Tag Archives: moorea

The Perfect Sail to Tekihau

Wowza!  We had truly one of the best trips under sail!  We left Opunohu Bay, Mo’orea at 0500 for the 175nm journey to Tikehau.  This trip takes us from the Society Archipelago to the Tuamotus Archipelago over the course of 26 hours.  We had been waiting for a good weather window for 10-12 days and seized this one.  We needed either northerly or southerly winds to take us east, preferred no rain, no thunder or lightening, and low swell.  Not much to ask for considering the prevailing winds come from the NE :).

Matt and I are up before dawn to ready the boat for the sail.  We lift the anchor and are underway by 0500 and the sails are out by 0530 as we exit the Opunohu Bay pass.  We have a gorgeous sunrise send off including a sneak peak at Adromeda Motor Yacht.  Adromeda is a107 meter expedition that was built in 2016 and has a crew of 43 people!  Check out her tender which is larger than Sugar Shack!

Teti’aroa in Passing

Our direct route has us crossing over and through Teti’aroa (aka Marlon Brando’s Island).  Clearly we can’t do that so we have to divert off course to go around this pretty picturesque island.  Just a few weeks before we pass this small atoll, Kim Kardashian celebrated her 40th birthday to the disgust of many of her fans (being that we are in the middle of a pandemic and they didn’t follow any protocols).  We didn’t stop here this time past the island.

If you are interested in learning about the history of Teti’aroa, check out our blog post.  And if you’d like to check out our visit to Brando island, check out this blog post.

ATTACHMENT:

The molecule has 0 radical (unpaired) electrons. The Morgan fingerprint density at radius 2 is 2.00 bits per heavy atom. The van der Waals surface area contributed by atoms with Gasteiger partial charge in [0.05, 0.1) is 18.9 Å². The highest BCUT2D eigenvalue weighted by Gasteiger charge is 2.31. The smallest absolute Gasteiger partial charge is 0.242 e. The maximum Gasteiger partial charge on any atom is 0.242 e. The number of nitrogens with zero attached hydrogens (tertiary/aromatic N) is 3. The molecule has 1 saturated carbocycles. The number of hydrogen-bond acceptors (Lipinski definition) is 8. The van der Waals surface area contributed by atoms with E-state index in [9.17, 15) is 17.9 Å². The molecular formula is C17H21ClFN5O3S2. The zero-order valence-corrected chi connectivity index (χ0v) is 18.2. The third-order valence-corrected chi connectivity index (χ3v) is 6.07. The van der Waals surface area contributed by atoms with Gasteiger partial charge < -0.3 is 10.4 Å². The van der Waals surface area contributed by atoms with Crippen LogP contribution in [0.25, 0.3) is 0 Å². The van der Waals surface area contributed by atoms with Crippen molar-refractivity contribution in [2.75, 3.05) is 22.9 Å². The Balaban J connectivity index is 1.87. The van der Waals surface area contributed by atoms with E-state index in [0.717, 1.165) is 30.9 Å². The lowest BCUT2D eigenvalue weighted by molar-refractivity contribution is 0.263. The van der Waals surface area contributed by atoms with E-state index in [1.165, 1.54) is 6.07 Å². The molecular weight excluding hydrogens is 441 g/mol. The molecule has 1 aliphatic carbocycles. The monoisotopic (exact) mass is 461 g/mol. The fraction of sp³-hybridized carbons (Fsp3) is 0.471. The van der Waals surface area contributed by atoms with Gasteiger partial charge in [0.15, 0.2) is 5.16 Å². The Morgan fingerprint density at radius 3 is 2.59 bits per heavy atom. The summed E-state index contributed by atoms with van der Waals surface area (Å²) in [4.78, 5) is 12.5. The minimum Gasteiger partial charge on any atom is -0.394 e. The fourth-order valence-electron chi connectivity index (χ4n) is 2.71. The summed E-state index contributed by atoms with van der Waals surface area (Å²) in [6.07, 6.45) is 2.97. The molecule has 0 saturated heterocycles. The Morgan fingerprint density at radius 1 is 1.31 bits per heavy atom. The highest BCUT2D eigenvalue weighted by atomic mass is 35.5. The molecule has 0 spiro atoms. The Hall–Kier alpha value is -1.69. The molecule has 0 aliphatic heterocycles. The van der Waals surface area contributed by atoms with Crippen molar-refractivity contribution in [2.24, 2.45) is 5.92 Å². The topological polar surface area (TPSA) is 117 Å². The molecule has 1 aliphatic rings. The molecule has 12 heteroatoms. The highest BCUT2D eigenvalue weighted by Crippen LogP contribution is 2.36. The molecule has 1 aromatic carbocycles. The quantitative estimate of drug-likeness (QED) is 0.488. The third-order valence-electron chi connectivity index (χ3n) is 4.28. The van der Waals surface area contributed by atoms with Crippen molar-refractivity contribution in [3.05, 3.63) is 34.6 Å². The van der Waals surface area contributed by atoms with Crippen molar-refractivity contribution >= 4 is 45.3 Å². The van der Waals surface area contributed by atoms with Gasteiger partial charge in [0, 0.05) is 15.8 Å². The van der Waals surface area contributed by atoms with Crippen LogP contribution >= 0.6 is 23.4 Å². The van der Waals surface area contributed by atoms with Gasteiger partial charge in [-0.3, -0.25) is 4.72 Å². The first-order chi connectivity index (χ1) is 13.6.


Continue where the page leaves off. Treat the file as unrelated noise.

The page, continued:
Brando Island

Brando Island

As we are leaving the lee of Teti’aroa we came across a rather smelly fishing vessel.  Love how the birds feast on the left overs.

We had a perfect sail with winds coming out of the ENE at 10-14kts, less than a .05-meter swell, no rain, no squalls, and an average boat speed of 7kts.  Pretty good for us!  The sunset was amazing all is well as we enter the evening portion of the passage.

A Sail at Night

Navigation is imperative on all passages.  However, you tend to rely on it more at night when you lose sight from the dark.  We utilize a lot of instruments to keep us on track.

Our Raymarine keeps track of our True Wind Speed (TWS) 10.8, depth (showing at zero as its too deep in the middle of the ocean), Speed over Ground (SOG) 6.7, Distance to Waypoint (DTW) 45.95, Cross Track (XTE) -5.84 (shows we are off course which occurred during a small squall), and Heading 046T.  This is where we control our autopilot.

The B&G chart has a wealth of information.  This and the radar screens are what I use most.  This particular screen has (down left side): Boat Speed, TWA: True Wind Angle, AWA: Apparent Wind Angle,, TWS: True Wind Speed, and TWD: True Wind direction.  The center column is our directional map.  The far right has SOG: Speed over Ground, COG: Course over Ground, POS: position, Depth, Steer, and WPT: Waypoint.  The large circular diagram in the middle shows you the boat, the apparent wind (large triangle upper right), true wind (smaller triangle upper right), swell/current (center of boat arrow 1.3) and steerage (red hour glass in red area).

Then of course we have our mapping charts.  We use three different charting systems.  The handheld Garmen GPS has one chart, the iPad has Navionics, and the computer has Open CPN. All tracking us and telling us where to go.


We had three lines in the water and one teaser.  We were so hopeful to catch something as we had not been able to fish for awhile.  A large silver fish bit the hook and went running in the opposite direction of the boat. We were under full sail and couldn’t slow the boat down fast enough.  We headed into the wind and started bringing in the other 3 lines but by the time Matt got back to the fish he had either wiggled off the hook or the hook ripped out of his mouth due to our boat speed.  So sad!